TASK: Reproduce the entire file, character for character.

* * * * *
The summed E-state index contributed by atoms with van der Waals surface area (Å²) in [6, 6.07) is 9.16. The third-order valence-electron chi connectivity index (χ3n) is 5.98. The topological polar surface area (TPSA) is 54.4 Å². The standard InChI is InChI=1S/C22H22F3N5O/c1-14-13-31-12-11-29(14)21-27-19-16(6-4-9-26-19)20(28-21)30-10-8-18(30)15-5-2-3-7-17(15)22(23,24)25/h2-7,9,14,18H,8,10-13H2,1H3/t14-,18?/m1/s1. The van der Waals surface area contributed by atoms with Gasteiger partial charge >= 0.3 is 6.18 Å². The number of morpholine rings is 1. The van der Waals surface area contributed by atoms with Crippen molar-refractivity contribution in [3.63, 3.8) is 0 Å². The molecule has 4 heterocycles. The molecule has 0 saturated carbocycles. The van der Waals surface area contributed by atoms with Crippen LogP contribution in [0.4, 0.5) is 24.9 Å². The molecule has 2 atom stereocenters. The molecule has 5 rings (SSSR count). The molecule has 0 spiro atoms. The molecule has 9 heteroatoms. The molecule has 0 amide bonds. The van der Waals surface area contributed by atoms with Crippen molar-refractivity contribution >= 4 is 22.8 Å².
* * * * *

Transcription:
The summed E-state index contributed by atoms with van der Waals surface area (Å²) in [6, 6.07) is 9.16. The third-order valence-electron chi connectivity index (χ3n) is 5.98. The topological polar surface area (TPSA) is 54.4 Å². The standard InChI is InChI=1S/C22H22F3N5O/c1-14-13-31-12-11-29(14)21-27-19-16(6-4-9-26-19)20(28-21)30-10-8-18(30)15-5-2-3-7-17(15)22(23,24)25/h2-7,9,14,18H,8,10-13H2,1H3/t14-,18?/m1/s1. The van der Waals surface area contributed by atoms with Gasteiger partial charge >= 0.3 is 6.18 Å². The number of morpholine rings is 1. The van der Waals surface area contributed by atoms with Crippen molar-refractivity contribution in [3.63, 3.8) is 0 Å². The molecule has 4 heterocycles. The molecule has 0 saturated carbocycles. The van der Waals surface area contributed by atoms with Crippen LogP contribution in [0.4, 0.5) is 24.9 Å². The molecule has 2 atom stereocenters. The molecule has 5 rings (SSSR count). The molecule has 0 spiro atoms. The molecule has 9 heteroatoms. The molecule has 0 amide bonds. The van der Waals surface area contributed by atoms with Crippen molar-refractivity contribution >= 4 is 22.8 Å².